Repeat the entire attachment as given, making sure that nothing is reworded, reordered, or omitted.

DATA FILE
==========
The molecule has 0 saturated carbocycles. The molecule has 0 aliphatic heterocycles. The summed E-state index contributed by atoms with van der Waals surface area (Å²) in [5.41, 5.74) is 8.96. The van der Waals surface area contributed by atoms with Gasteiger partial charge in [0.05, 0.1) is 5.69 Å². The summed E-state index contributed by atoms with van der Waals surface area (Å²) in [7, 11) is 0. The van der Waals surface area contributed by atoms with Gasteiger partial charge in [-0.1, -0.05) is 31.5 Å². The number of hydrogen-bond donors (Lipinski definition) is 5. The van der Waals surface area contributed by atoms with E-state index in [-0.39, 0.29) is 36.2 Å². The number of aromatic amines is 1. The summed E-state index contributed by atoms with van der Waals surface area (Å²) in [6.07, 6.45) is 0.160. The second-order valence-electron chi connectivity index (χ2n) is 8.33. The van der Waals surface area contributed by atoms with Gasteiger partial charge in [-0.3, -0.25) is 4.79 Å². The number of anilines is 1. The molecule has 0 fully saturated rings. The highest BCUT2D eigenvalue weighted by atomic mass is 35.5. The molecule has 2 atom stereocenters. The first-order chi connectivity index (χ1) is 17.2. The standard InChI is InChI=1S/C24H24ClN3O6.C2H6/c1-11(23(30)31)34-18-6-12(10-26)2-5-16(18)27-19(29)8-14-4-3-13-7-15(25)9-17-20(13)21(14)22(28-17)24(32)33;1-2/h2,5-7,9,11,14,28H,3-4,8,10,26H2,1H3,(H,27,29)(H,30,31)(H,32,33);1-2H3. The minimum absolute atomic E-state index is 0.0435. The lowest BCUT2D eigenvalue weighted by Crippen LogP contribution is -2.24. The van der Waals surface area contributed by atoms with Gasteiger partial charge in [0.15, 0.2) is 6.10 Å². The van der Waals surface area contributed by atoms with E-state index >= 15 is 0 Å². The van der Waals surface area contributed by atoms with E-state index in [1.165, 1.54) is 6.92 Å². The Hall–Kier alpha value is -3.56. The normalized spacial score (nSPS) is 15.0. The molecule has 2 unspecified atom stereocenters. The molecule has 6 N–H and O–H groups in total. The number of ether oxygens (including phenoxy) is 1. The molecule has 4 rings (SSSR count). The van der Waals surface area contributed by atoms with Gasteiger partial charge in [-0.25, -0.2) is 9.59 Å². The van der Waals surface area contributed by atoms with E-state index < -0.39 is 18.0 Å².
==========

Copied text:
The molecule has 0 saturated carbocycles. The molecule has 0 aliphatic heterocycles. The summed E-state index contributed by atoms with van der Waals surface area (Å²) in [5.41, 5.74) is 8.96. The van der Waals surface area contributed by atoms with Gasteiger partial charge in [0.05, 0.1) is 5.69 Å². The summed E-state index contributed by atoms with van der Waals surface area (Å²) in [7, 11) is 0. The van der Waals surface area contributed by atoms with Gasteiger partial charge in [-0.1, -0.05) is 31.5 Å². The number of hydrogen-bond donors (Lipinski definition) is 5. The van der Waals surface area contributed by atoms with E-state index in [-0.39, 0.29) is 36.2 Å². The number of aromatic amines is 1. The summed E-state index contributed by atoms with van der Waals surface area (Å²) in [6.07, 6.45) is 0.160. The second-order valence-electron chi connectivity index (χ2n) is 8.33. The van der Waals surface area contributed by atoms with Gasteiger partial charge in [-0.3, -0.25) is 4.79 Å². The number of anilines is 1. The molecule has 0 fully saturated rings. The highest BCUT2D eigenvalue weighted by atomic mass is 35.5. The molecule has 2 atom stereocenters. The first-order chi connectivity index (χ1) is 17.2. The standard InChI is InChI=1S/C24H24ClN3O6.C2H6/c1-11(23(30)31)34-18-6-12(10-26)2-5-16(18)27-19(29)8-14-4-3-13-7-15(25)9-17-20(13)21(14)22(28-17)24(32)33;1-2/h2,5-7,9,11,14,28H,3-4,8,10,26H2,1H3,(H,27,29)(H,30,31)(H,32,33);1-2H3. The minimum absolute atomic E-state index is 0.0435. The lowest BCUT2D eigenvalue weighted by Crippen LogP contribution is -2.24. The van der Waals surface area contributed by atoms with Gasteiger partial charge in [0.15, 0.2) is 6.10 Å². The van der Waals surface area contributed by atoms with E-state index >= 15 is 0 Å². The van der Waals surface area contributed by atoms with E-state index in [1.165, 1.54) is 6.92 Å². The Hall–Kier alpha value is -3.56. The normalized spacial score (nSPS) is 15.0. The molecule has 2 unspecified atom stereocenters. The molecule has 6 N–H and O–H groups in total. The number of ether oxygens (including phenoxy) is 1. The molecule has 4 rings (SSSR count). The van der Waals surface area contributed by atoms with Gasteiger partial charge in [-0.25, -0.2) is 9.59 Å². The van der Waals surface area contributed by atoms with E-state index < -0.39 is 18.0 Å².